American Nerd: The Story of My People

My copy of American Nerd came in last night, and it proved to be a fairly short read, only 222 pages, which took me the better part of my evening to get through. While it is very short and somewhat abbreviated, it proves to be an interesting read that brings up some interesting points about American Nerd culture.

Ben Nugent’s book seeks to examine the roots and definition of the Nerd. In doing so, he teases out two large factors in culture that have helped bring about the popular nerd image, and that’s isolation from the main population and an affinity for rules and structure. From my own experiences and observations, these are relatively accurate assertions that these elements do help to influence those who call themselves nerds or geeks.

Nugent’s book looks to history for some of the background on the subject. What I found most fascinating was his take on elements of the progressive movement on society and how this has some root causes for nerds and for why they are generally abused by popular culture in general. One thing that is made clear – nerd/geek culture is created, in part, by isolation from the rest of the population. Nugent goes back to the 1880s to the first Ohio school that introduced mandatory physical education, through to Theodore Roosevelt and building of a ‘all American’ sort of culture. Athletics in schools, by nature are exclusionary – they seperate out the weaker, meeker and smaller. There are many tales of the nerds/geeks in high school being picked off one by one by one in dodge ball.

One aspect of this is duality, a theme that comes up multiple times throughout the book, and through different means. Nugent brings up several racial and social theories to help explain this. One example of this is how he examines and compares geeks vs. jocks. Jocks tend to draw more from the animal side of the spectrum, tend to be more empathic and emotional while geeks tend to veer more towards the machine side, where logic and reason take precedent. The animal, emotional and empathic side of things, because of the progressive movement, has become the more accepted social position in the US.

While the book does take a good look at the background history of nerds in the US, there are serious flaws in the book’s structure. It bounces from history to social theory to biography and guide to nerdom, with very little overall flow. While the book brings up a number of points, is up to date (items such as Robot Chicken, Freaks and Geeks, Battlestar Galactica and other geek fare) and is fun to read – it doesn’t get drowned by the bulk and density of some historical events.

This book is too short and doesn’t go far enough to examine the history and cultural factors in nerd/geek subculture. The history is abbreviated and the methodology is inconsistent. There is no bibliography, despite his criticism of another book of not having one, although there are some footnotes throughout the book.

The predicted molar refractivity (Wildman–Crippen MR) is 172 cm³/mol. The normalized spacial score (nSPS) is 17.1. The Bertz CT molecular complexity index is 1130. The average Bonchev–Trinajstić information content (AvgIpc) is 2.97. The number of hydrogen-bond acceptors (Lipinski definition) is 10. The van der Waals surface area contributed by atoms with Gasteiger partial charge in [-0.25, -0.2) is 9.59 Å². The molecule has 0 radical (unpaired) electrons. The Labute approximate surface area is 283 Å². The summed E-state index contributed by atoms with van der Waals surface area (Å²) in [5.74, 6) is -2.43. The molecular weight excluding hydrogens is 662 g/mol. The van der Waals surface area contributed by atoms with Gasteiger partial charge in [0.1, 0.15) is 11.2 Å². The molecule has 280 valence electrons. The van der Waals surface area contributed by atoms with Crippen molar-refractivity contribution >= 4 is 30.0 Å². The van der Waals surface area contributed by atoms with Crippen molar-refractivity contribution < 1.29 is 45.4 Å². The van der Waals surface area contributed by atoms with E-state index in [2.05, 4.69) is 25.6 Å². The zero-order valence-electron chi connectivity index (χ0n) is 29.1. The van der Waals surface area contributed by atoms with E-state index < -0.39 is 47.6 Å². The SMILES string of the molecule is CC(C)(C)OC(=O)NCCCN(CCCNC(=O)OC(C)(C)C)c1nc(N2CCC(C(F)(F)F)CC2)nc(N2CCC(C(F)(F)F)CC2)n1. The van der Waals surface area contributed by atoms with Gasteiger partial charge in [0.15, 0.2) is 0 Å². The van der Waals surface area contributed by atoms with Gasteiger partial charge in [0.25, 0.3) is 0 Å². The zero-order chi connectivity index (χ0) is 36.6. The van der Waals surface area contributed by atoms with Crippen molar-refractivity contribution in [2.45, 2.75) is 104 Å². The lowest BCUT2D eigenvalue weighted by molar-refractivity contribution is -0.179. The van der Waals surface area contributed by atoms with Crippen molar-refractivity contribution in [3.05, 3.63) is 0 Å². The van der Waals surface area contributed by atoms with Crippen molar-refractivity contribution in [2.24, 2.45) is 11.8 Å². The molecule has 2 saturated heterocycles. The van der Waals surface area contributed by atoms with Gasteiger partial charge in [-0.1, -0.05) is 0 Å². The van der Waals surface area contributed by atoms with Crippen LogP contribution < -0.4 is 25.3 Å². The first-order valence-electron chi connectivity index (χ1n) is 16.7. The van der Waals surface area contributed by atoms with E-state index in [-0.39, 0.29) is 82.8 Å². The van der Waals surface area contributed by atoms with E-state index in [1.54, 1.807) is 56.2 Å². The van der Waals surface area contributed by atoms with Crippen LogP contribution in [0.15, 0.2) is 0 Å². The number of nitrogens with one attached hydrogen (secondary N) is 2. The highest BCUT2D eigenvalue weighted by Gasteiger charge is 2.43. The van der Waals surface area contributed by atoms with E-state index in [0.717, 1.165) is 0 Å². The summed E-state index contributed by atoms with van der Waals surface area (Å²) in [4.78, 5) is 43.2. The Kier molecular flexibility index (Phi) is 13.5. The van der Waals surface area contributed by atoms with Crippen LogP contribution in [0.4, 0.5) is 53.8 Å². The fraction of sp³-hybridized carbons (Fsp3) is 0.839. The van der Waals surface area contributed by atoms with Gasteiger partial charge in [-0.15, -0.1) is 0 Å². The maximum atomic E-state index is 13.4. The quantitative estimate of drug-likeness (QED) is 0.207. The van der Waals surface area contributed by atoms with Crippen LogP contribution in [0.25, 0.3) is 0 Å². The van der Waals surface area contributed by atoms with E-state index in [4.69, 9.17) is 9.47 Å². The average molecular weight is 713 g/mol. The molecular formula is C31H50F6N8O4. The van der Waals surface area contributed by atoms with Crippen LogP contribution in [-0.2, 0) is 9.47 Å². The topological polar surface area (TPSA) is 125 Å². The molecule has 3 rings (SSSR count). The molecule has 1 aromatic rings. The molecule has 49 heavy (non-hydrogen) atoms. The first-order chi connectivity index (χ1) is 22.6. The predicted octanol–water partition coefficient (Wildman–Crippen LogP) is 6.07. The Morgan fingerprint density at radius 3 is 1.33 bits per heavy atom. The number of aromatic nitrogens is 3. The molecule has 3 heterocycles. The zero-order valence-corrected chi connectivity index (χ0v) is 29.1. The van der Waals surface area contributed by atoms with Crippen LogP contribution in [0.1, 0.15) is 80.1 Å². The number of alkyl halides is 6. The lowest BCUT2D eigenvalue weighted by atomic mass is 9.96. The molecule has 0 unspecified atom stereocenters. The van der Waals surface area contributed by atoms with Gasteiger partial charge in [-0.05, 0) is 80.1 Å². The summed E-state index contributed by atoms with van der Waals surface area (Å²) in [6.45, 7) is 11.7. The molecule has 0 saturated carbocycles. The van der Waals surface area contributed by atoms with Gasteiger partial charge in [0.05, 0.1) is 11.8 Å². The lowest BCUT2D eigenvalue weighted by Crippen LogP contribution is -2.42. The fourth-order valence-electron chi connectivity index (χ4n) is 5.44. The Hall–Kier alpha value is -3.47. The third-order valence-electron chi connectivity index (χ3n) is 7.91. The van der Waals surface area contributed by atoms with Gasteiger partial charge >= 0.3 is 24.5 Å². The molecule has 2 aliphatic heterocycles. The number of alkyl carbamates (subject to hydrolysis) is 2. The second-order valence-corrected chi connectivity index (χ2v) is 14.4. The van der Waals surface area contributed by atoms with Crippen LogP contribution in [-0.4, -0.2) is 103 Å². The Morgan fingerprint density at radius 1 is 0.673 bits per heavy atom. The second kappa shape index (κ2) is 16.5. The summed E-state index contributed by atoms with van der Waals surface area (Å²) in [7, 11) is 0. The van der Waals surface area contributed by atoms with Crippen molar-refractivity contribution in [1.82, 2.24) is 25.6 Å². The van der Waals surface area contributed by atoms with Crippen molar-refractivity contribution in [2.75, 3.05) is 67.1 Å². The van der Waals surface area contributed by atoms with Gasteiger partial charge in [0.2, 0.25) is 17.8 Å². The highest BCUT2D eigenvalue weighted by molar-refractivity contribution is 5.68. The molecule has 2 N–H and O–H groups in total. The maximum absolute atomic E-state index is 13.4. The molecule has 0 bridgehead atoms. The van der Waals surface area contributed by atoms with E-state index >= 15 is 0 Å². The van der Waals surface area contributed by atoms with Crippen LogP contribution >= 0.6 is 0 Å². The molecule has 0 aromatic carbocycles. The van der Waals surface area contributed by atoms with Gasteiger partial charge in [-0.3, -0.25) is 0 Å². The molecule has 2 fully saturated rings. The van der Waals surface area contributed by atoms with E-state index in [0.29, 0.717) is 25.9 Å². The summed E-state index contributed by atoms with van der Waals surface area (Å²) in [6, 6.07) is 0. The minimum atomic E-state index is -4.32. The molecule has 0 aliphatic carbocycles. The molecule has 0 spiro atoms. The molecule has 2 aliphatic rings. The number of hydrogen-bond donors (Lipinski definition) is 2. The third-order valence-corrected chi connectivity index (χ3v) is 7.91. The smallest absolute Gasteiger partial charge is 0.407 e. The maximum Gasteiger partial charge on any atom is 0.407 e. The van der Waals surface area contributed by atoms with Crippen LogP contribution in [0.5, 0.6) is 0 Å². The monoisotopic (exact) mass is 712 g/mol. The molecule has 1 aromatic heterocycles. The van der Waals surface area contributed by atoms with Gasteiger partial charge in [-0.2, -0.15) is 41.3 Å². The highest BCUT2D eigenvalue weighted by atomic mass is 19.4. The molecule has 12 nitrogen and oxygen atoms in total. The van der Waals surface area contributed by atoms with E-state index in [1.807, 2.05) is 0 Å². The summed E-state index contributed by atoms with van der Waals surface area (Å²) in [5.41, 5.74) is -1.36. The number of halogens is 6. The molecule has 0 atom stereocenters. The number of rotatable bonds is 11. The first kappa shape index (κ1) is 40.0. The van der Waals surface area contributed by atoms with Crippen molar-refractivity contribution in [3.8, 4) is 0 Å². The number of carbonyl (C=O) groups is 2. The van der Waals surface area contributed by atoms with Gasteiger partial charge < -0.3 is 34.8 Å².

While it purports to examine the story of Nerds in the US, there are some very obvious gaps here that undermine the history. There is no discussion of the rise of computers – I don’t believe that Steve Jobs is mentioned with the creation of Apple computers, nor is NASA talked about, which seems like a huge thing to overlook when talking about geek/nerd history. Nor is there any discussion on the impact of Sci-Fi films during the 70s and 80s. There’s some talk about Tolkien’s Lord of the Rings, a little more about Dungeons & Dragons, but there’s precious little talk about the impact of these huge juggernauts on the geek/nerd community. While it’s unreasonable to expect that this book would be anything comprehensive (or any book on history, for that matter), leaving things out such as this seems to be a gross oversight.

To some extent, this book feels uncompleted. There are short sections that cover a broad range of subjects, so it feels like it covers a lot of ground. This is good, but unfortunately, it only seems to cover the surface of much of the issue. That being said, it is an interesting read. It’s certainly a book that can be expected as nerd-culture has gotten far more popular in recent years.

The best thing that we have here is a good definition of the term, of the entire population that’s out there. It’s a good start, and hopefully, we’ll be seeing some more work in this aspect of history soon.

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2 thoughts on “American Nerd: The Story of My People

  1. Damn you. Damn you and your having more time than I do! *fistshake* I picked this up the other day with my B&N coupon for a discount on a hardcover. Yay! But I have several other books that I need to get through first (books either borrowed from people, or on the list to be sent out to people). So I am going to resist reading this review and try to remember to come back after I’ve read my copy so I can compare notes.

    And I reiterate… Damn you! *fistshake*

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